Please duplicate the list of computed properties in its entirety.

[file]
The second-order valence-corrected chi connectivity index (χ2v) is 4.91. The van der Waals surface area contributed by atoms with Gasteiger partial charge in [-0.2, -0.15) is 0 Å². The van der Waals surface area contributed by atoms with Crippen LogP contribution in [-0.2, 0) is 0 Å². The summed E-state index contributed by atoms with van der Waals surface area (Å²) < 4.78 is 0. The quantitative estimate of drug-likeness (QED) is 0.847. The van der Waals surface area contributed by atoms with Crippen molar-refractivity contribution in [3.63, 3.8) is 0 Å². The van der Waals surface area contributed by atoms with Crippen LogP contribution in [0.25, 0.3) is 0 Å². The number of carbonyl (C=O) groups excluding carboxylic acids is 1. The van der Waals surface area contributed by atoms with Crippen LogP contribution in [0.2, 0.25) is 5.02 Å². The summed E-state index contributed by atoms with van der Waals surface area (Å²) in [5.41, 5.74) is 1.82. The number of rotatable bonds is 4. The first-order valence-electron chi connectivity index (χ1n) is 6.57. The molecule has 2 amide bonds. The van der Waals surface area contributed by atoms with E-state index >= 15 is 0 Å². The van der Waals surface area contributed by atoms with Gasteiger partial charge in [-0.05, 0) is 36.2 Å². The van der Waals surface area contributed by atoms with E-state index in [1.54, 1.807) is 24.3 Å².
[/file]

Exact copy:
The second-order valence-corrected chi connectivity index (χ2v) is 4.91. The van der Waals surface area contributed by atoms with Gasteiger partial charge in [-0.2, -0.15) is 0 Å². The van der Waals surface area contributed by atoms with Crippen LogP contribution in [-0.2, 0) is 0 Å². The summed E-state index contributed by atoms with van der Waals surface area (Å²) < 4.78 is 0. The quantitative estimate of drug-likeness (QED) is 0.847. The van der Waals surface area contributed by atoms with Crippen molar-refractivity contribution in [3.63, 3.8) is 0 Å². The van der Waals surface area contributed by atoms with Crippen LogP contribution in [0.25, 0.3) is 0 Å². The number of carbonyl (C=O) groups excluding carboxylic acids is 1. The van der Waals surface area contributed by atoms with Crippen LogP contribution in [0.2, 0.25) is 5.02 Å². The summed E-state index contributed by atoms with van der Waals surface area (Å²) in [5.41, 5.74) is 1.82. The number of rotatable bonds is 4. The first-order valence-electron chi connectivity index (χ1n) is 6.57. The molecule has 2 amide bonds. The van der Waals surface area contributed by atoms with E-state index >= 15 is 0 Å². The van der Waals surface area contributed by atoms with Gasteiger partial charge in [-0.05, 0) is 36.2 Å². The van der Waals surface area contributed by atoms with E-state index in [1.54, 1.807) is 24.3 Å².